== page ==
Today I took my older sister BJ to the Wednesday in the Wild program at Wah-Ba-Shika Nature Center in Battleground, Indiana. Mick and Sally Weeks, Purdue Department of Forestry & Natural Resources, were the presenters of this week’s program.
Mick Weeks explained that in research, it is easier if you have the bird in hand in order to sex the bird, age the bird, and get an overall census of the area.
You need a federal permit to capture the birds. A bird left in a mist net for as little as 30 minutes is in danger of dying. Songbirds are protected by law in the U.S. and it is illegal to have birds, nests, or feathers. In Europe, it is still legal to capture and eat songbirds.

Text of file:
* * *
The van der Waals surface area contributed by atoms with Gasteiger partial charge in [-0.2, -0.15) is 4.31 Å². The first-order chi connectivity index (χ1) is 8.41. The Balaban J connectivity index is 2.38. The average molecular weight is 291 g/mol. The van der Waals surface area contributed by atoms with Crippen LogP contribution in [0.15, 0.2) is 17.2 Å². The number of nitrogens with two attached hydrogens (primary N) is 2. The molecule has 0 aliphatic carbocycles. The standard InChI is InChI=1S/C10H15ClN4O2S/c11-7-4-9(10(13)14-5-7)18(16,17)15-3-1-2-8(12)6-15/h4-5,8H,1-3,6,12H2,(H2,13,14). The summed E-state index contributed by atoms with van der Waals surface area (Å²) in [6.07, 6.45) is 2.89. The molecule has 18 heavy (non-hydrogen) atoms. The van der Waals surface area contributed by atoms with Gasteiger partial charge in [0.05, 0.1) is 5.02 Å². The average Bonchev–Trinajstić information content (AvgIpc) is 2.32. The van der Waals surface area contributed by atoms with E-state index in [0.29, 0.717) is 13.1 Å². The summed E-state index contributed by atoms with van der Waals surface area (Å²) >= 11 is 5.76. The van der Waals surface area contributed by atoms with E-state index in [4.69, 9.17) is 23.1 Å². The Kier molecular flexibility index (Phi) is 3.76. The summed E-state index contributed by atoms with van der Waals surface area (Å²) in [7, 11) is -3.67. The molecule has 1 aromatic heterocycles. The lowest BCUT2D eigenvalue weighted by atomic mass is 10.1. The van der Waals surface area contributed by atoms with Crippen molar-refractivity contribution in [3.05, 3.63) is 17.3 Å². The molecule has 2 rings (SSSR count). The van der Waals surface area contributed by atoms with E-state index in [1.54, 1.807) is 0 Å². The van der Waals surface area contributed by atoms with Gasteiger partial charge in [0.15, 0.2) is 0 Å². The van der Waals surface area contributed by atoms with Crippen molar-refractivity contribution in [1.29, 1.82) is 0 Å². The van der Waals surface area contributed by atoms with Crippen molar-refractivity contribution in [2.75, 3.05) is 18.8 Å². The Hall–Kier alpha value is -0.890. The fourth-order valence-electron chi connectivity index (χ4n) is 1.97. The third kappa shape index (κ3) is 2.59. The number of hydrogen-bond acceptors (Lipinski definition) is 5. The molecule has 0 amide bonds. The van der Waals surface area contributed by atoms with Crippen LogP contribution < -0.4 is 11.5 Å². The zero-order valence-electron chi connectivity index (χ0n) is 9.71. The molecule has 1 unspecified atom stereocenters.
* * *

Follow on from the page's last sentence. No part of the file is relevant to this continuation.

Why is ageing a bird important? To assess productivity of birds in a certain area. It general takes about two weeks for birds to mature from hatching to flying.
Looking at plumage helps sex the bird. This time of year, birds may still be brooding. Mostly female birds have a brood patch. Most males do not help with brooding. A brood patch will show as a raised, blister-like area filled with fluid if she is still incubating.
Dr. Weeks also talked about bird banding, although they didn’t band any birds today.
- Goldfinch – male – BJ got to hold him and I got to pet him
- House Sparrow – male, female, and immature
- White-breasted Nuthatch
- Brown-headed Cowbird – male
- Red-winged Blackbird – female